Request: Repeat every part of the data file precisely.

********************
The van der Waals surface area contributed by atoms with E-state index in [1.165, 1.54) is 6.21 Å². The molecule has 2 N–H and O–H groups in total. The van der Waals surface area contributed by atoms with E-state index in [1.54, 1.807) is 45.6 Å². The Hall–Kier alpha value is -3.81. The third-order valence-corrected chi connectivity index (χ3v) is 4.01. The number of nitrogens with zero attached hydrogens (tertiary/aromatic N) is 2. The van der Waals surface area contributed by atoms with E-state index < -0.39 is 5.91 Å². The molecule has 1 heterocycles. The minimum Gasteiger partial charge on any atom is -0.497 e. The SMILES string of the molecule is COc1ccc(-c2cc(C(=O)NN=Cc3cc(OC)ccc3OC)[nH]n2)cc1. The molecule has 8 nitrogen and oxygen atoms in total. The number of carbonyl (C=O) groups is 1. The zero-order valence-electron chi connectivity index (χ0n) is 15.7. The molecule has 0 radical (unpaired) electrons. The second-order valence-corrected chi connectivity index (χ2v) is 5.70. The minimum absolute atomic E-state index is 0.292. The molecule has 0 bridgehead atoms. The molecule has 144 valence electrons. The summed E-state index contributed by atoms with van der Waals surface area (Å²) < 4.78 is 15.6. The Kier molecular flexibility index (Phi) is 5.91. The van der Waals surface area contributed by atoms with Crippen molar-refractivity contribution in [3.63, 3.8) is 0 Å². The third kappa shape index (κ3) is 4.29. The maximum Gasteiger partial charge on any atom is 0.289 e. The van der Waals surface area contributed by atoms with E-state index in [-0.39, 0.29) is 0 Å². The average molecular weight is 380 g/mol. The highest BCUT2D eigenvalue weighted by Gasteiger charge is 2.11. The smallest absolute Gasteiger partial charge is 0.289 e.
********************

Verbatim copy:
The van der Waals surface area contributed by atoms with E-state index in [1.165, 1.54) is 6.21 Å². The molecule has 2 N–H and O–H groups in total. The van der Waals surface area contributed by atoms with E-state index in [1.54, 1.807) is 45.6 Å². The Hall–Kier alpha value is -3.81. The third-order valence-corrected chi connectivity index (χ3v) is 4.01. The number of nitrogens with zero attached hydrogens (tertiary/aromatic N) is 2. The van der Waals surface area contributed by atoms with E-state index < -0.39 is 5.91 Å². The molecule has 1 heterocycles. The minimum Gasteiger partial charge on any atom is -0.497 e. The SMILES string of the molecule is COc1ccc(-c2cc(C(=O)NN=Cc3cc(OC)ccc3OC)[nH]n2)cc1. The molecule has 8 nitrogen and oxygen atoms in total. The number of carbonyl (C=O) groups is 1. The zero-order valence-electron chi connectivity index (χ0n) is 15.7. The molecule has 0 radical (unpaired) electrons. The second-order valence-corrected chi connectivity index (χ2v) is 5.70. The minimum absolute atomic E-state index is 0.292. The molecule has 0 bridgehead atoms. The molecule has 144 valence electrons. The summed E-state index contributed by atoms with van der Waals surface area (Å²) < 4.78 is 15.6. The Kier molecular flexibility index (Phi) is 5.91. The van der Waals surface area contributed by atoms with Crippen molar-refractivity contribution in [3.63, 3.8) is 0 Å². The third kappa shape index (κ3) is 4.29. The maximum Gasteiger partial charge on any atom is 0.289 e. The van der Waals surface area contributed by atoms with E-state index in [-0.39, 0.29) is 0 Å². The average molecular weight is 380 g/mol. The highest BCUT2D eigenvalue weighted by Gasteiger charge is 2.11. The smallest absolute Gasteiger partial charge is 0.289 e.